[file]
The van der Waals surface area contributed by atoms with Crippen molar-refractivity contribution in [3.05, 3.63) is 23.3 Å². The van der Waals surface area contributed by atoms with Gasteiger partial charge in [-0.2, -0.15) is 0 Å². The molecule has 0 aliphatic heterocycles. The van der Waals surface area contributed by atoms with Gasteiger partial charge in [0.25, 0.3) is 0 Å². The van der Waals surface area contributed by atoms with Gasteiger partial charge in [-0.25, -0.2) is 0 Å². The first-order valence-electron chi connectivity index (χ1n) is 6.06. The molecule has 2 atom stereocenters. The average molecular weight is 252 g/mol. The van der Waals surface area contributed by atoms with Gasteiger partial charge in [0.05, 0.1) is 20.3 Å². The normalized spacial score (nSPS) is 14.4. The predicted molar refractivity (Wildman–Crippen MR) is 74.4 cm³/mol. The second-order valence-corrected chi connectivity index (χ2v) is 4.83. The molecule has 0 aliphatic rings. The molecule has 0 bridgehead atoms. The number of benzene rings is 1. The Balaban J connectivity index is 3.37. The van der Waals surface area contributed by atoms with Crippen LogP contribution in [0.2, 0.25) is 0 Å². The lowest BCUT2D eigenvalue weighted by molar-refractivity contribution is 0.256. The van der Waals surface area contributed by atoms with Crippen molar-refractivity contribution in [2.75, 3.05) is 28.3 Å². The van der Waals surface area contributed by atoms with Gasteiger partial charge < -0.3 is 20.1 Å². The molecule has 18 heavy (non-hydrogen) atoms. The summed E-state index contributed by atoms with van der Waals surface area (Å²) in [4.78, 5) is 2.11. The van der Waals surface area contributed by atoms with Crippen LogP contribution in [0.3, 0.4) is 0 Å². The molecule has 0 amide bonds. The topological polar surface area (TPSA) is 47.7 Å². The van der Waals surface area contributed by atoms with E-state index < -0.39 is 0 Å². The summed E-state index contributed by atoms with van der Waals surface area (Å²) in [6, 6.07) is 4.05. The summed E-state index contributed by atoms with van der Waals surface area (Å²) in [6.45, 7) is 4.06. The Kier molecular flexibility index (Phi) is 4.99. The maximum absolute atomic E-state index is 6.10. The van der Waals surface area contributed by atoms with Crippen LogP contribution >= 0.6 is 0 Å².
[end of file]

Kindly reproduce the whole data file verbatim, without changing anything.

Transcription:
The van der Waals surface area contributed by atoms with Crippen molar-refractivity contribution in [3.05, 3.63) is 23.3 Å². The van der Waals surface area contributed by atoms with Gasteiger partial charge in [-0.2, -0.15) is 0 Å². The molecule has 0 aliphatic heterocycles. The van der Waals surface area contributed by atoms with Gasteiger partial charge in [0.25, 0.3) is 0 Å². The van der Waals surface area contributed by atoms with Gasteiger partial charge in [-0.25, -0.2) is 0 Å². The first-order valence-electron chi connectivity index (χ1n) is 6.06. The molecule has 2 atom stereocenters. The average molecular weight is 252 g/mol. The van der Waals surface area contributed by atoms with Gasteiger partial charge in [0.05, 0.1) is 20.3 Å². The normalized spacial score (nSPS) is 14.4. The predicted molar refractivity (Wildman–Crippen MR) is 74.4 cm³/mol. The second-order valence-corrected chi connectivity index (χ2v) is 4.83. The molecule has 0 aliphatic rings. The molecule has 0 bridgehead atoms. The number of benzene rings is 1. The Balaban J connectivity index is 3.37. The van der Waals surface area contributed by atoms with Crippen LogP contribution in [0.2, 0.25) is 0 Å². The lowest BCUT2D eigenvalue weighted by molar-refractivity contribution is 0.256. The van der Waals surface area contributed by atoms with Crippen molar-refractivity contribution in [2.75, 3.05) is 28.3 Å². The van der Waals surface area contributed by atoms with Gasteiger partial charge < -0.3 is 20.1 Å². The molecule has 18 heavy (non-hydrogen) atoms. The summed E-state index contributed by atoms with van der Waals surface area (Å²) in [4.78, 5) is 2.11. The van der Waals surface area contributed by atoms with Crippen LogP contribution in [0.3, 0.4) is 0 Å². The molecule has 0 amide bonds. The topological polar surface area (TPSA) is 47.7 Å². The van der Waals surface area contributed by atoms with E-state index < -0.39 is 0 Å². The summed E-state index contributed by atoms with van der Waals surface area (Å²) in [6, 6.07) is 4.05. The summed E-state index contributed by atoms with van der Waals surface area (Å²) in [6.45, 7) is 4.06. The Kier molecular flexibility index (Phi) is 4.99. The maximum absolute atomic E-state index is 6.10. The van der Waals surface area contributed by atoms with Crippen LogP contribution >= 0.6 is 0 Å².